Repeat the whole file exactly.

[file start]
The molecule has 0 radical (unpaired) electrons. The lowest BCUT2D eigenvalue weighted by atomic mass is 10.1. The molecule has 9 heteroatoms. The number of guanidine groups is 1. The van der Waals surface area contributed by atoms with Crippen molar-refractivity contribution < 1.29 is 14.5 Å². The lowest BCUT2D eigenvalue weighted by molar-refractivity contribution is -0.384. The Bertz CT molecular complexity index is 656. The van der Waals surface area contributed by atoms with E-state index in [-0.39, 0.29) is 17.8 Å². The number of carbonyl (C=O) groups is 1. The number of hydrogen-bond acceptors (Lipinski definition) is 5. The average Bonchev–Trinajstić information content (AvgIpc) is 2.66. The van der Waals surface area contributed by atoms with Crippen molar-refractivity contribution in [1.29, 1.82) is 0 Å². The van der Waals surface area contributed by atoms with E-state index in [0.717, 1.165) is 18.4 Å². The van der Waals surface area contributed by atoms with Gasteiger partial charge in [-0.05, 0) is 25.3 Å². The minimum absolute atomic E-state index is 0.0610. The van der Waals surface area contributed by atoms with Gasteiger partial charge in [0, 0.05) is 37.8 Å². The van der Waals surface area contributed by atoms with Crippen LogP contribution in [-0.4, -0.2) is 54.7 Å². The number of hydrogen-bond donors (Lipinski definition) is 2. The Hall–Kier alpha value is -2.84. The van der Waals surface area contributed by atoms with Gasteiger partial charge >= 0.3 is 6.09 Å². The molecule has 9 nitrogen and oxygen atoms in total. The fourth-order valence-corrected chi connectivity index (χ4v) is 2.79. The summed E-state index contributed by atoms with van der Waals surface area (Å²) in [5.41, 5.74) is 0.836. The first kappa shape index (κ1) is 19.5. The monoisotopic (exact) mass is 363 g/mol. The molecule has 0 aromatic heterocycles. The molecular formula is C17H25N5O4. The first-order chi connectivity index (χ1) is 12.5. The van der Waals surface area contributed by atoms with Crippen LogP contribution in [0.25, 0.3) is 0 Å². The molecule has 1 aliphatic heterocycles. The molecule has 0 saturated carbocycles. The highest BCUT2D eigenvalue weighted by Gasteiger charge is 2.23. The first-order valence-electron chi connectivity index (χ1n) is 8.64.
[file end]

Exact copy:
The molecule has 0 radical (unpaired) electrons. The lowest BCUT2D eigenvalue weighted by atomic mass is 10.1. The molecule has 9 heteroatoms. The number of guanidine groups is 1. The van der Waals surface area contributed by atoms with Crippen molar-refractivity contribution < 1.29 is 14.5 Å². The lowest BCUT2D eigenvalue weighted by molar-refractivity contribution is -0.384. The Bertz CT molecular complexity index is 656. The van der Waals surface area contributed by atoms with E-state index in [-0.39, 0.29) is 17.8 Å². The number of carbonyl (C=O) groups is 1. The number of hydrogen-bond acceptors (Lipinski definition) is 5. The average Bonchev–Trinajstić information content (AvgIpc) is 2.66. The van der Waals surface area contributed by atoms with Crippen molar-refractivity contribution in [1.29, 1.82) is 0 Å². The van der Waals surface area contributed by atoms with E-state index in [0.717, 1.165) is 18.4 Å². The van der Waals surface area contributed by atoms with Gasteiger partial charge in [-0.05, 0) is 25.3 Å². The minimum absolute atomic E-state index is 0.0610. The van der Waals surface area contributed by atoms with Gasteiger partial charge in [0, 0.05) is 37.8 Å². The van der Waals surface area contributed by atoms with Crippen LogP contribution in [-0.4, -0.2) is 54.7 Å². The number of hydrogen-bond donors (Lipinski definition) is 2. The Hall–Kier alpha value is -2.84. The van der Waals surface area contributed by atoms with Gasteiger partial charge >= 0.3 is 6.09 Å². The molecule has 9 nitrogen and oxygen atoms in total. The fourth-order valence-corrected chi connectivity index (χ4v) is 2.79. The summed E-state index contributed by atoms with van der Waals surface area (Å²) in [5.41, 5.74) is 0.836. The first kappa shape index (κ1) is 19.5. The monoisotopic (exact) mass is 363 g/mol. The molecule has 0 aromatic heterocycles. The molecular formula is C17H25N5O4. The first-order chi connectivity index (χ1) is 12.5. The van der Waals surface area contributed by atoms with Crippen LogP contribution in [0.25, 0.3) is 0 Å². The molecule has 1 aliphatic heterocycles. The molecule has 0 saturated carbocycles. The highest BCUT2D eigenvalue weighted by Gasteiger charge is 2.23. The first-order valence-electron chi connectivity index (χ1n) is 8.64.